CS456 - Systems Programming


Exercise #4

Convert the bitcount.c file to X86_64 assembly code. To do this I recommend copying the bitcount.c file as bitcount.s and begin converting the code line by line.

  • It is not recommended that you use the syscall registers: rax, rdi, rsi, rdx, r10, r8 or r9 (or r11) for your main program except for system calls, use rbx or r12-r15. Preferably use memory for variable storage.

  • The "command line parameters" to your assembly program are placed on the stack for you by the kernel. They are located immediately before where the stack register (rsp) points to. The first parameter is "argc", the value of which would be at [rsp]. argv is then "above" that location, each pointer is 8 bytes, thus argv[0] is at [rsp+8], argv[1] at [rsp+16], etc. If the value at [rsp+n*8] == 0, then you are at the end of the arguments list.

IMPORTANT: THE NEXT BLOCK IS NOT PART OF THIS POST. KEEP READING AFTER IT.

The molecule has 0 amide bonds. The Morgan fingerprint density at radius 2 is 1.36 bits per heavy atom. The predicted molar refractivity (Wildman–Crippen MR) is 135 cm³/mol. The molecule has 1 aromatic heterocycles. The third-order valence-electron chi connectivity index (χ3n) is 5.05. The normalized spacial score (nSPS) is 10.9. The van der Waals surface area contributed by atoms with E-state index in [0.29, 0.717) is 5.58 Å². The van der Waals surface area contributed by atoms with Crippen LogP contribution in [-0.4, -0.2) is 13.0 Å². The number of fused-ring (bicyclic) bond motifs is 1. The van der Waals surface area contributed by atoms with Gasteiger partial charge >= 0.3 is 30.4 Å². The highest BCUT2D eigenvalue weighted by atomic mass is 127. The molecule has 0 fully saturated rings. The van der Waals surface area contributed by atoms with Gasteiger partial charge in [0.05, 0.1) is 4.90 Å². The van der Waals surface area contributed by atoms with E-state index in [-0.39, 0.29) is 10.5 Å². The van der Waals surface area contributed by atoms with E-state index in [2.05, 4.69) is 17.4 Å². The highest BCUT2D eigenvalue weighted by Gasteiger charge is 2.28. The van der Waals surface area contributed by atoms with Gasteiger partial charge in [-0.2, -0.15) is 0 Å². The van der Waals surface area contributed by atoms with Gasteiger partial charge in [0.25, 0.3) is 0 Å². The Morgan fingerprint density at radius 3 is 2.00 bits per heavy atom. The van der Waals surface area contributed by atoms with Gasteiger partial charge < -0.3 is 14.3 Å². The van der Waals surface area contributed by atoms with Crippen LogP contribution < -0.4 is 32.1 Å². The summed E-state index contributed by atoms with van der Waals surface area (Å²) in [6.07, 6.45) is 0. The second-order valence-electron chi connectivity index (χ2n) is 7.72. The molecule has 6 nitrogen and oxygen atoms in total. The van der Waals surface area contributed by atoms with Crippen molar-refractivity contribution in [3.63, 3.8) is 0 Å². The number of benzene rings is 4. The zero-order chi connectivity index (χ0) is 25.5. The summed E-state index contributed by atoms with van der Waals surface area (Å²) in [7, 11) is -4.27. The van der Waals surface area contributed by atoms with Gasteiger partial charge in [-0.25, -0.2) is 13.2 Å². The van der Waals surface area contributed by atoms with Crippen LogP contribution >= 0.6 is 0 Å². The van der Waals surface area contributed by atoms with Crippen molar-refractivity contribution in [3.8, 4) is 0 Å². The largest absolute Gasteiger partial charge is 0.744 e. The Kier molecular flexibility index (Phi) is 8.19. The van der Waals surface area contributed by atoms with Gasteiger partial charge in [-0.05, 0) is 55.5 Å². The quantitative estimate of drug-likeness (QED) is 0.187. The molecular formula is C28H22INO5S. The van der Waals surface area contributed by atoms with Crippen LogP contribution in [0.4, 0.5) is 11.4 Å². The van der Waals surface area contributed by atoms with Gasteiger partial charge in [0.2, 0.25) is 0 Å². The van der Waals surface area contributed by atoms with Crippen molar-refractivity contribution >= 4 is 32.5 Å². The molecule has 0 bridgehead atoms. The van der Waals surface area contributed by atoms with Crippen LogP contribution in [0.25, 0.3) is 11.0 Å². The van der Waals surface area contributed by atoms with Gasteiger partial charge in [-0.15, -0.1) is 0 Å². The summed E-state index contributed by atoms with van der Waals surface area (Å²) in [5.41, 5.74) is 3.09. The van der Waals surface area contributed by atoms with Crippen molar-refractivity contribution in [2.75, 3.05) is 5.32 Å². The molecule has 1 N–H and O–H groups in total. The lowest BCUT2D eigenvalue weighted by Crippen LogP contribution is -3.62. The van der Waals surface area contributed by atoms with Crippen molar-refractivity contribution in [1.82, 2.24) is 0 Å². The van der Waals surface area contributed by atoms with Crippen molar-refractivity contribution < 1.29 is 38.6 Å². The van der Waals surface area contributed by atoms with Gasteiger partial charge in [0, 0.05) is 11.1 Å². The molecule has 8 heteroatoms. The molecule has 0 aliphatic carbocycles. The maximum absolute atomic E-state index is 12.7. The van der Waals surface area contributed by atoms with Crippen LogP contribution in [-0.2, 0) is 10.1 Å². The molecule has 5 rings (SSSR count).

To access the first character of argv[1], placing it in r15 would then require:

  mov r14, [rsp+16]     ; loads address of argv[1] into r14. Remember that
                        ; argv[1] is a pointer (i.e. an address) to the
                        ; string, it must still be de-referenced.
  mov r15, BYTE [r14]   ; Move the byte at the address in r14 into r15.

The file argv.s contain example code for accessing the arguments (and environment) in assembly and the file lib.s contains a number of assembly routines that argv.s uses and that you may find useful for completing this exercise.